I sat there listening as a director product management vented about the lack of expectations set by his executive leader. Have you ever been in this situation? Were you on the listening or venting side?
Either way, setting clear expectations is essential to those who lead products and those who lead product management and product marketing teams.
If you’re thinking the organization sets expectatons, you’re mistaken. In his post, Expectations are the Bosses Business, Wally Bock shares; “It’s your boss’s responsibility to set good expectations and then follow through.”
Whether you lead products or people or both, there are a few things you have to remember:
Set expectations early and often. to frequently I hear about product leaders who set no expectations with their teams or for their products. Do you think it’s going to happen through osmosis? Setting expectations for yourself, your team and your products is a basic principle of product management and product marketing. If you lead a team, schedule time to meet as a group (preferably out of the office) and communicate the expectations for the team. Solicit input along the way and listen often.
If you don’t let people know what to expect, they’ll create an expectation for you. Some time ago, I had a bright product manager working on my team. He came into my office visibly frustrated. When I asked what was going on, he said, “I’ve just reviewed the new product prototype from development and it’s all wrong!” I asked if he had set any specific expectations with the development team prior to handing them a set of user stories? He didn’t. He had expected development to figure out a solution to a market problem on their own. Being specific upfront eliminates frustration and hard feelings later on.
Clarification and communication. The idea of setting an expectation and not providing clarification is a recipe for failure. If you’re leading a product, stay connected with the team involved in it’s development and delivery, and ask, “We’ve discussed the expectations I have for the product, may I provide any clarification?” This will allow you to bring new artifacts and evidence forward and provide an avenue to build credibility and show value.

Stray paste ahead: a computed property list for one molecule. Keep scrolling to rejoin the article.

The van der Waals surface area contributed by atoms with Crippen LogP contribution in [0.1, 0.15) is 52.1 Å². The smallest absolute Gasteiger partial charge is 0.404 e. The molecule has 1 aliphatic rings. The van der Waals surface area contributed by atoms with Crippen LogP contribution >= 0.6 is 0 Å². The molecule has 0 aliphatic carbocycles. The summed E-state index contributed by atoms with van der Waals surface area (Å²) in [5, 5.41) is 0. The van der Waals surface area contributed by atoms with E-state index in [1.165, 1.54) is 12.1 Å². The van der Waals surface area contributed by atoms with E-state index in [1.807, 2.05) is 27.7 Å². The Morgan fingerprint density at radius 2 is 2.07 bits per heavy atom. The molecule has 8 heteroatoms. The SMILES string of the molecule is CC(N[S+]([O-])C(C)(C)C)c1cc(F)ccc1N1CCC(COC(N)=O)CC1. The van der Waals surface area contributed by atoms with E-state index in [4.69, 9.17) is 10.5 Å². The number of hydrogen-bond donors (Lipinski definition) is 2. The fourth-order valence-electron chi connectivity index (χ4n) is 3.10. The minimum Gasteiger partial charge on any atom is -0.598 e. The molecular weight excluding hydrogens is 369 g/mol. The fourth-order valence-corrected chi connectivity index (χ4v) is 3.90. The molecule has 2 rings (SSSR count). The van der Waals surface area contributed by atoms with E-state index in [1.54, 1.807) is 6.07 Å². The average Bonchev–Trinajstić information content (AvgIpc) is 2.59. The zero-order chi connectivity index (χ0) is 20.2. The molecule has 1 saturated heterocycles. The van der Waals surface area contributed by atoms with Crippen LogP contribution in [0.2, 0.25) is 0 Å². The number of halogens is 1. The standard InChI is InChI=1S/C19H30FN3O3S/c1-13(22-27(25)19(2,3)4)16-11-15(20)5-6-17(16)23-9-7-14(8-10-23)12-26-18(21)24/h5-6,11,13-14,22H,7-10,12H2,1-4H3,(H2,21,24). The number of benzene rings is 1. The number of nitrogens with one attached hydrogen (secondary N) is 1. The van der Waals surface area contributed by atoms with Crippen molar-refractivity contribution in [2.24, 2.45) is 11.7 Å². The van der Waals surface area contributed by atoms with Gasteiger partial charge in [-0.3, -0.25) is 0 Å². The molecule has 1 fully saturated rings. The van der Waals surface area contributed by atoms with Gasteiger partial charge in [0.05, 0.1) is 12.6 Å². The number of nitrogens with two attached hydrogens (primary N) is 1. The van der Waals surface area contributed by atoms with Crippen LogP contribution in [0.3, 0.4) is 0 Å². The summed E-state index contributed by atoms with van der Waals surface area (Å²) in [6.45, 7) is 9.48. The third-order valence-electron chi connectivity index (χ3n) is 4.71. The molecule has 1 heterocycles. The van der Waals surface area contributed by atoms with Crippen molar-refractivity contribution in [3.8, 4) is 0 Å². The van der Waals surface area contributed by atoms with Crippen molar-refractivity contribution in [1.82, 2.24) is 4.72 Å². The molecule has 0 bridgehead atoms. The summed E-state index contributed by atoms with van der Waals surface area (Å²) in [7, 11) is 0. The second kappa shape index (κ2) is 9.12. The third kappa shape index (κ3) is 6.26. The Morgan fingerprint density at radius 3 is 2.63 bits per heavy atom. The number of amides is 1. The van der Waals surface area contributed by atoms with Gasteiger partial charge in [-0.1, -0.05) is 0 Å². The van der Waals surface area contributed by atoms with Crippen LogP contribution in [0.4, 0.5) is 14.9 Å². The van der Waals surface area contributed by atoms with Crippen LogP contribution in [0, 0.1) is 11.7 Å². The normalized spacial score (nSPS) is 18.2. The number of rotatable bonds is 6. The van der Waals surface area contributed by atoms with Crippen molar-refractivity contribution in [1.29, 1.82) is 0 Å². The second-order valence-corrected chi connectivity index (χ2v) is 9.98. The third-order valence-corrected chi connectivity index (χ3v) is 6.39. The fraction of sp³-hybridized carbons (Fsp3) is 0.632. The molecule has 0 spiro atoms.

If you lead teams, take the time to discuss product expectations (roadmaps ), professional expectations (create and review measurements) and personal expectation (a path for growth) with each team member as often as you can. In the past, I’ve done this with Friday afternoon bull sessions, Afternoon Offsite Meetings (AOM’s) usually held at the local watering hole, brown bag lunch meetings and traditional one-on-one discussions.
Keep it consistent. While it may be a given that consistency factors into leading great products and teams, it can’t be overlooked. “Consistency may just be the very unsexy and uninspiring element to your leadership style that will help you grow your credibility and allow you to create and sustain a working atmosphere that allows your team members to prosper” shared Art Petty in his post “In praise of consistency.”
If you’re consistent in your methods, communications, actions and delivery, you won’t have to worry about the “ugly side of product management” described by Saeed Khan. I believe that product management lacks authority and power to lead and manage products due to inconsistency.
As product management and product marketing sets and manages expectations, failed products, lackluster launches, lost credibility, miscommunication and other misfires will diminish.
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